More to See and Do at the Musée d’Orsay

The Musée d’Orsay is one of the most popular attractions in all of Paris. Here are several more things to see and do when you’re visiting this world-famous museum.

•The Musée d’Orsay is always hosting special events, many of which are free and open to the public. These special events include exhibition talks, guided tours, jazz concerts, art workshops, and a whole lot more. For more information on the sort of extracurricular activities that might be occurring at the Musée d’Orsay when you’re planning on visiting, be sure and check out the attraction’s official website in advance of your trip.

•A great way to get more out of your visit to the Musée d’Orsay is by renting one of the museum’s audio guides. It’ll cost you a few extra euros on top of your admission fee, but it’ll be worth it: the Musée d’Orsay audio guide comes fully loaded with expert commentaries on over 300 of the institution’s most notable works. The Musée d’Orsay audio guide is available in ten different languages.

•The Musée d’Orsay gift shop is well worth a stop on your way in or out of the museum. This charming store sells a wide range of books, catalogs, posters, prints, jewelry, and more, all related to the Musée d’Orsay’s permanent collection and temporary exhibitions. There’s also a dedicated “Kids Corner” where the little ones can pick out that perfect souvenir, and a special 5th Floor “souvenir counter” near the entrance to the Impressionist Gallery.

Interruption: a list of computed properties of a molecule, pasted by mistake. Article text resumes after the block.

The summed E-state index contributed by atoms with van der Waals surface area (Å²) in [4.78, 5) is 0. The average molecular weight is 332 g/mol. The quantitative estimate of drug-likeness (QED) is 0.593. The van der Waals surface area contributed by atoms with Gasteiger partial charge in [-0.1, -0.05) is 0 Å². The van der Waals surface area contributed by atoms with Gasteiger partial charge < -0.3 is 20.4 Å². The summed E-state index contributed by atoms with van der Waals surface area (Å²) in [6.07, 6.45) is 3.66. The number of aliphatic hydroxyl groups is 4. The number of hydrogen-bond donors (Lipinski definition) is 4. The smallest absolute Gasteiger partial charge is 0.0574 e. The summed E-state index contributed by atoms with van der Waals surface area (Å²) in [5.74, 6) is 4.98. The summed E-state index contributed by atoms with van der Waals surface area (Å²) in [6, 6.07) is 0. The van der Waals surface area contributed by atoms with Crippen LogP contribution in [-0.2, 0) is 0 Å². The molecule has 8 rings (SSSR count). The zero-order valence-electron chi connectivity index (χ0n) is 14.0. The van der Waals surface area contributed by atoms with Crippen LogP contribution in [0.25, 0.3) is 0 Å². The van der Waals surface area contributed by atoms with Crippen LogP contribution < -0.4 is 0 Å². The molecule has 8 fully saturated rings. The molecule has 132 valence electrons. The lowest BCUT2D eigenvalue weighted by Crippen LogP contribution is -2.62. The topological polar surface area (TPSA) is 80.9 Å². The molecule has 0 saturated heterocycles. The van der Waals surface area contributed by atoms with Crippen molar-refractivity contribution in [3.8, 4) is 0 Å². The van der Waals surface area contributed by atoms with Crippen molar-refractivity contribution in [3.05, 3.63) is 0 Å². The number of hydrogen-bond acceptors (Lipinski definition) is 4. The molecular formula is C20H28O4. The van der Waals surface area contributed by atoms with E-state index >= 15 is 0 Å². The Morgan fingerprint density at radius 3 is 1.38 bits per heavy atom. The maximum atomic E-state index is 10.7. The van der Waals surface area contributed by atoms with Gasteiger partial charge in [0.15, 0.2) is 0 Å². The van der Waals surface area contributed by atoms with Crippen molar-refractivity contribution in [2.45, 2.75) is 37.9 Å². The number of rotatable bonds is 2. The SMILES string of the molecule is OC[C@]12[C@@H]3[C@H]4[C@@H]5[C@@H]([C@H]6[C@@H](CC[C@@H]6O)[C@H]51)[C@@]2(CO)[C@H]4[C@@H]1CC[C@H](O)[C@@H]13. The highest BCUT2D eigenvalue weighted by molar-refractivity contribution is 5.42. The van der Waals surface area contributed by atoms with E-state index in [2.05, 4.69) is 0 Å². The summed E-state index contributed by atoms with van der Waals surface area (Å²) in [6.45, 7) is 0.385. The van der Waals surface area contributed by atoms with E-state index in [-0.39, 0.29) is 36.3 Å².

•As befits an institution of its standing, there are numerous food-and-drink options located throughout the Musée d’Orsay. For a truly unforgettable experience, head straight to the Musée d’Orsay Restaurant, where you can dine in salon-like splendor underneath chandeliers, gilded ceilings, and historic frescoes by Benjamin Constant and Gabriel Ferrier. For something a bit more casual, there’s Café Campana, which has a seasonal menu and aquatic décor inspired by the traditions of Art Nouveau. Multiple other coffee shops and food kiosks are found throughout the attraction, too.

•The Musée d’Orsay is the type of place you can spend an entire day and feel like you’ve only just started scratching the surface of what it has to offer. As a result, if you’re visiting the Musée d’Orsay while on a tight schedule, it’s worth familiarizing yourself with what exactly it is you want to see during your trip and where it’s located within the attraction. This will help you navigate the large museum and its busy crowds more efficiently, allowing you to get more out of your visit in a timely manner.

Why the Musée d’Orsay Should Be on Your Must-See List

Simply put, the Musée d’Orsay is one of the finest attractions in all of Paris: it’s among a small number of destinations in the city about which it can be said (without exaggeration) that, if you don’t make time to visit it, your trip is incomplete. Few art museums in the world can boast the number of iconic artworks that the Musée d’Orsay can, ensuring that any visit here will make for an unforgettable experience.